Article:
A variety of styles went hand in hand with a significant broadening of Swierzy's techniques, gouache now complemented by water colours, crayons, pencil. He would often use several techniques in a single project.
In 1970 a circus poster of his created a sensation. Viewers' attention was caught by the red face of a clown in a blue bowler hat; those in the know identified him as WAG's editor-in-chief Woydylla. From then on Swierzy's poster art was to be dominated by human figures and portraits, possibly due to the influence of hyperrealism and figuration, then the prevalent trends in art. Poster portraits of musicians (for instance the famous series Great Jazzmen, including Duke Ellington and Louis Armstrong) brought Swierzy international fame, and his Jimmy Hendrix poster was a teenager cult object for years.
Swierzy's "music" works also include record sleeve designs, mostly published in the United States, with music by Prokofiev, Liszt, Beethoven and other composers. All in all, he has portrayed over 250 people from the artistic world - painters, sculptors, composers, musicians, filmmakers. Some, like the images of Piotr Potworowski, Tadeusz Brzozowski and Stanisław Teisseyre, are truly unforgettable.
Swierzy has found the portrait a genre of unlimited possibilities. Rather than focusing on the models' psychological depth, he concentrates on a few characteristics and uses metaphors to indicate the profession or the art.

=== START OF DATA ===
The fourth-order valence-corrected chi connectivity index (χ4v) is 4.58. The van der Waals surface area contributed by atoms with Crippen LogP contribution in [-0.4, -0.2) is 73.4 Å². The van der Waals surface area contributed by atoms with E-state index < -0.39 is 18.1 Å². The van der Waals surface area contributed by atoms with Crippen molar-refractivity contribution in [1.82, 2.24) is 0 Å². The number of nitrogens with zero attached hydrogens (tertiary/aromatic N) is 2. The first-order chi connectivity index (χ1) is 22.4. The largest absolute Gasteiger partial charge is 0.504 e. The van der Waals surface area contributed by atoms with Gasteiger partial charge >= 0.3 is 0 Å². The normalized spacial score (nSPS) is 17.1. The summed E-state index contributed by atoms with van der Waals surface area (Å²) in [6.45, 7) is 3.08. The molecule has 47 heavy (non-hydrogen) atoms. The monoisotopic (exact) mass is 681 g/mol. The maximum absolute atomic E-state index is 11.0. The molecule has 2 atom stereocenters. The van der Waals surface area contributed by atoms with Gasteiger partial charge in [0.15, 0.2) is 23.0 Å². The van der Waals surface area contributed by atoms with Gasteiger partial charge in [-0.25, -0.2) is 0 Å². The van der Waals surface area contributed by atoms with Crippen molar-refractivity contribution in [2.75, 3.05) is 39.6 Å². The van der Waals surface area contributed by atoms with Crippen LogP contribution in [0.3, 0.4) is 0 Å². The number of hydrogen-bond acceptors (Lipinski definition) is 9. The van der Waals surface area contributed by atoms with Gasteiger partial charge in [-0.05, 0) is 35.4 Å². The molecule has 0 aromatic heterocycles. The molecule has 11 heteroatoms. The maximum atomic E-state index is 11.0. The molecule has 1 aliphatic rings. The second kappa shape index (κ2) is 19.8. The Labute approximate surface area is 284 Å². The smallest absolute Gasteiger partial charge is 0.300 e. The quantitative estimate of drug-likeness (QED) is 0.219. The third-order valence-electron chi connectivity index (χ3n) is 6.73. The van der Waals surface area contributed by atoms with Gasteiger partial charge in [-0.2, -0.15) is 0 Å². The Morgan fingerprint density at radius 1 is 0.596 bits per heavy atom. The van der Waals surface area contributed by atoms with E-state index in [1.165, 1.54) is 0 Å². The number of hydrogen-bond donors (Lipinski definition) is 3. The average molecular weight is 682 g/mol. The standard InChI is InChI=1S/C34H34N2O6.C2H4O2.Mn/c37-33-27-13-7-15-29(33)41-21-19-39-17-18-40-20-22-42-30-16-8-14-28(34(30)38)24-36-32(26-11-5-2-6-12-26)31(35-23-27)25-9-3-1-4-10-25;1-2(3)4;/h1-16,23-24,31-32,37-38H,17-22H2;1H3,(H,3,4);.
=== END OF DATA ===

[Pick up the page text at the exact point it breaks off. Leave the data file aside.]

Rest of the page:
1980s saw him arrive at an expressionist painting poster style. Equalling the form of poster with the form of painting, this style has continued up to the present. What sets it apart - besides vivid colors - is a particular dynamics targeted at the hurried viewer whose perception of the street poster is likewise hurried. From close up these posters resemble a multi-colored mish-mash of abstract items such as pasta-like lines, splashes, smudges, spots, dots and streaks giving the impression of randomness. They become legible only when seen from a certain distance, the gay mish-mash then revealing a human face or figure, and the artist's intention becoming clear. Powerful color combinations, expressive color spots, sensuousness, vitality, dynamics and virtuosity of form are the hallmarks of Swierzy's style.
Author: Ewa Gorzadek, Centre for Contemporary Art at Ujazdowski Castle, April 2006